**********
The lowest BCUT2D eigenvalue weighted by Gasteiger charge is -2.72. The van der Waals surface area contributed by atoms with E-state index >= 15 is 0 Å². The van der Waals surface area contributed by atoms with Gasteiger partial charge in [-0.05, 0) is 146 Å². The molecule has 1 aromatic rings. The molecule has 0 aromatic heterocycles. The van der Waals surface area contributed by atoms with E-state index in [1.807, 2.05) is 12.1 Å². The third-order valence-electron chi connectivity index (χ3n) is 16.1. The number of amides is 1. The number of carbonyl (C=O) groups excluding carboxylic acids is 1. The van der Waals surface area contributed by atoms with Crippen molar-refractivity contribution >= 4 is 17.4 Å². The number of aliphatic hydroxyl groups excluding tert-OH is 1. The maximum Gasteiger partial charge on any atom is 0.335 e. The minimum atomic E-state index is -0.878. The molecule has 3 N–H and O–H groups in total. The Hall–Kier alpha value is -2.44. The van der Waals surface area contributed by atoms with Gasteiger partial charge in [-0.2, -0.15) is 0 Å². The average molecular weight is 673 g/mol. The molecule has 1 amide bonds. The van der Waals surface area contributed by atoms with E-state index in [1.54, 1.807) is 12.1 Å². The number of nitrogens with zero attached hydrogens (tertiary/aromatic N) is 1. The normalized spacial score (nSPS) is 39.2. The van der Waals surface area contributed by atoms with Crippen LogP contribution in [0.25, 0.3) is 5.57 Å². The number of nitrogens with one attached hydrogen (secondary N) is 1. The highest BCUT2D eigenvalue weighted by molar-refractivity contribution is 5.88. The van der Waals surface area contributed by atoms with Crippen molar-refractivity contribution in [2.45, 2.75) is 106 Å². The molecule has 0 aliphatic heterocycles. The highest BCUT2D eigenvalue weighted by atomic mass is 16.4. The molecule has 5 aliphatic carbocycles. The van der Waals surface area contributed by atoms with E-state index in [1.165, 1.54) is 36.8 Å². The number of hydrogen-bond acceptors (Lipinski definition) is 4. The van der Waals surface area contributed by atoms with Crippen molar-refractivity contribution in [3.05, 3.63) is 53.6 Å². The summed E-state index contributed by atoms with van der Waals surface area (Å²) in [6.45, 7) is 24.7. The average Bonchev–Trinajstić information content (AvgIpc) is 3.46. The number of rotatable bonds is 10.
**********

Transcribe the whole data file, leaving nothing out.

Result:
The lowest BCUT2D eigenvalue weighted by Gasteiger charge is -2.72. The van der Waals surface area contributed by atoms with E-state index >= 15 is 0 Å². The van der Waals surface area contributed by atoms with Gasteiger partial charge in [-0.05, 0) is 146 Å². The molecule has 1 aromatic rings. The molecule has 0 aromatic heterocycles. The van der Waals surface area contributed by atoms with E-state index in [1.807, 2.05) is 12.1 Å². The third-order valence-electron chi connectivity index (χ3n) is 16.1. The number of amides is 1. The number of carbonyl (C=O) groups excluding carboxylic acids is 1. The van der Waals surface area contributed by atoms with Crippen molar-refractivity contribution >= 4 is 17.4 Å². The number of aliphatic hydroxyl groups excluding tert-OH is 1. The maximum Gasteiger partial charge on any atom is 0.335 e. The minimum atomic E-state index is -0.878. The molecule has 3 N–H and O–H groups in total. The Hall–Kier alpha value is -2.44. The van der Waals surface area contributed by atoms with Gasteiger partial charge in [-0.2, -0.15) is 0 Å². The average molecular weight is 673 g/mol. The molecule has 1 amide bonds. The van der Waals surface area contributed by atoms with E-state index in [1.54, 1.807) is 12.1 Å². The number of nitrogens with zero attached hydrogens (tertiary/aromatic N) is 1. The normalized spacial score (nSPS) is 39.2. The van der Waals surface area contributed by atoms with Crippen LogP contribution in [0.25, 0.3) is 5.57 Å². The number of nitrogens with one attached hydrogen (secondary N) is 1. The highest BCUT2D eigenvalue weighted by molar-refractivity contribution is 5.88. The van der Waals surface area contributed by atoms with Crippen molar-refractivity contribution in [2.45, 2.75) is 106 Å². The molecule has 0 aliphatic heterocycles. The highest BCUT2D eigenvalue weighted by atomic mass is 16.4. The molecule has 5 aliphatic carbocycles. The van der Waals surface area contributed by atoms with E-state index in [1.165, 1.54) is 36.8 Å². The number of hydrogen-bond acceptors (Lipinski definition) is 4. The van der Waals surface area contributed by atoms with Crippen molar-refractivity contribution in [3.05, 3.63) is 53.6 Å². The summed E-state index contributed by atoms with van der Waals surface area (Å²) in [6.45, 7) is 24.7. The average Bonchev–Trinajstić information content (AvgIpc) is 3.46. The number of rotatable bonds is 10.